“In politics, madame, you need two things: friends, but above all an enemy.” — Brian Mulroney
Brian Mulroney’s quote reflects the shroud of cynicism that clings to the political profession like cobwebs in an attic.
Darin King. — Telegram file photo
In this province, there’s plenty of interest in politics — anyone who follows Twitter can attest to that — and it often generates intelligent and thoughtful debate. Unfortunately, and all too often, that thoughtful debate is not issuing from the mouths of our elected officials.
Ask anyone with a genuine interest in working towards the public good why they wouldn’t consider running for elected office and you’d probably get a few answers: the expense, the time commitment, the public scrutiny.
Well, for sure one of those answers would be that they find the combative and often conniving nature of politics off-putting. There’s too much derision and not enough debate. Insults and catcalls take the place of reasoned argument. Heckling and evasiveness stand in for direct and honest answers.
Sometimes, government members seem to forget that opposition MHAs were also duly elected and have constituents to represent.
Rather than work co-operatively, too often MHAs from opposite sides of the House resort to cheap shots and one-upmanship.
It’s depressing to watch and oh-so predictable, no matter which party holds the reins.
Right now, it’s the Progressive Conservative party clinging to the remnants of power. And it seems the more tenuous their grip, the more mean-spirited they become.
And they don’t always let a little thing like the truth get in the way in their attempts to thwart the opposition.
Case in point: the cat had Justice Minister Darin King’s tongue in the House of Assembly Wednesday when it came to questions about how the government arrived at its decision last year to axe the Family Violence Intervention Court — a type of court with a proven record in many parts of the world when it comes to stopping domestic violence before it escalates into murder.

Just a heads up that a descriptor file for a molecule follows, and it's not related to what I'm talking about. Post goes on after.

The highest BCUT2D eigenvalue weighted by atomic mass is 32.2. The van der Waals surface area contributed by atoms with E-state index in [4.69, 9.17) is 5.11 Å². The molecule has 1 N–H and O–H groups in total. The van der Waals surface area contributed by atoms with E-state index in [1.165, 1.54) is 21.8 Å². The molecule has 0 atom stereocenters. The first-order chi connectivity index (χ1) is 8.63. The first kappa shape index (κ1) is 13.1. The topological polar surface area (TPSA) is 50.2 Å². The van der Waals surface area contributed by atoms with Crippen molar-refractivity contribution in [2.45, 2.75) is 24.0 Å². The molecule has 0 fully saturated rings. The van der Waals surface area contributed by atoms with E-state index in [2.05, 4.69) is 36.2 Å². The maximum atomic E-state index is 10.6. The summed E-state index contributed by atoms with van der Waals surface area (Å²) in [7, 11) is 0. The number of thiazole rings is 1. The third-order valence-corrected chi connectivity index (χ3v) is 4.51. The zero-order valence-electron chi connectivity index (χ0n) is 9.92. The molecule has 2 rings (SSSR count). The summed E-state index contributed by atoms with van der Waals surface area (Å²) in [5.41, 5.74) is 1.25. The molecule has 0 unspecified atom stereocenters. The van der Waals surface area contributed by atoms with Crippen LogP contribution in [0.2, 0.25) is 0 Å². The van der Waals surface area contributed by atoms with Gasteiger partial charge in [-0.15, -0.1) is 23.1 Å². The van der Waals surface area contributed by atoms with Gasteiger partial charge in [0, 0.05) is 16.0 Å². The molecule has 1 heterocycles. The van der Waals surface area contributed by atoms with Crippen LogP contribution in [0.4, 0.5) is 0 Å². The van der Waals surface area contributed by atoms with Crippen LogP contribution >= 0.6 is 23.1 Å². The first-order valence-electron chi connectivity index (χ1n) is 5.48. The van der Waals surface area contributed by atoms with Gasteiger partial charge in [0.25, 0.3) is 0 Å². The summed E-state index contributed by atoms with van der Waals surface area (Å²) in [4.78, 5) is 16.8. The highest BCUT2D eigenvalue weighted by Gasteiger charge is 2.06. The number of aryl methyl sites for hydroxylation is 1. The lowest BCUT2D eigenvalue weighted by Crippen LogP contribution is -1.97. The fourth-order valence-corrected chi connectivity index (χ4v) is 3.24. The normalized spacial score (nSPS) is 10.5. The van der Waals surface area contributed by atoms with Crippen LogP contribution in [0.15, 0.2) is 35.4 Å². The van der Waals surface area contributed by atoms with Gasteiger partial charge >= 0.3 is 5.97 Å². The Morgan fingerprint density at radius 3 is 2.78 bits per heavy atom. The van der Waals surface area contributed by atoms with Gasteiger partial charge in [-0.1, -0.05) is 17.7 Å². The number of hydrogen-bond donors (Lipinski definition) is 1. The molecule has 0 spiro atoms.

Joan Shea, minister responsible for the status of women, was willing to speak in his stead though, when NDP MHA Gerry Rogers asked whether King had bothered to consult with the Women’s Policy Office before making his decision.
“Any time there’s a decision that may or may not even affect women, we ask their opinion on that particular policy or policy move of government to ensure that we don’t miss that piece of work,” Shea said.
Since cutting the Family Violence Intervention Court was all about saving money, and not a matter of policy, there was no need for consultation, she said.
“The decision to eliminate it or not continue it was a budgetary decision, Mr. Speaker, not because this government disagrees with the concept of a Family Violence Intervention Court. … At no point did this government say that we disagreed with that particular policy, Mr. Speaker.”
Rogers was clearly still hoping for an answer from King: “I ask the minister, did he consult with the Provincial Advisory Council on the Status of Women?”
Shea’s response was snide, implying that Rogers was being obtuse.
“Unless the member doesn’t understand what I’m saying, the Family Violence Intervention Court was a budgetary decision as opposed to a reversal of policy for this particular government,” she said.
But that’s not true.
After the court was dismantled in March 2013, King — who was able to speak at that time — did not say the court was a wise idea that the province simply could not afford, but rather that it was ineffectual.
Here’s his quote from The Telegram on March 30, 2013: “There comes a point in time, from government’s perspective, when you have to decide whether that’s an effective way to deliver services and supports to those who are impacted by family violence, and we don’t believe it is.”
Sure sounds like a policy decision to me. It isn’t working, so axe it.
His explanation ran counter to that of members of the justice system, who believed the court was having a beneficial effect and even saving lives.
As one Crown prosecutor noted after quitting her job in disgust at the court being cut, “That going away, that is just such a devastating blow. There are women killed or seriously hurt by violent partners in this province. We were making really good progress with that court. We were doing really important work there.”
But rather than acknowledge at the time that the Family Violence Intervention Court was a good idea and that it was regrettably a necessary casualty of fiscal restraint, King tried to obfuscate his way through a media scrum and justify his decision.
He could have agreed with the Crown prosecutor, made her feel her work had value, and vowed to try to bring the court back.
Now that the Tories’ popularity has waned, they’re trying to rewrite their own history.
And that’s the funny thing about politics — politicians have short memories, while the rest of us can see past last week.
Pam Frampton is a columnist and The Telegram’s associate managing editor. Email email@example.com. Twitter: pam_frampton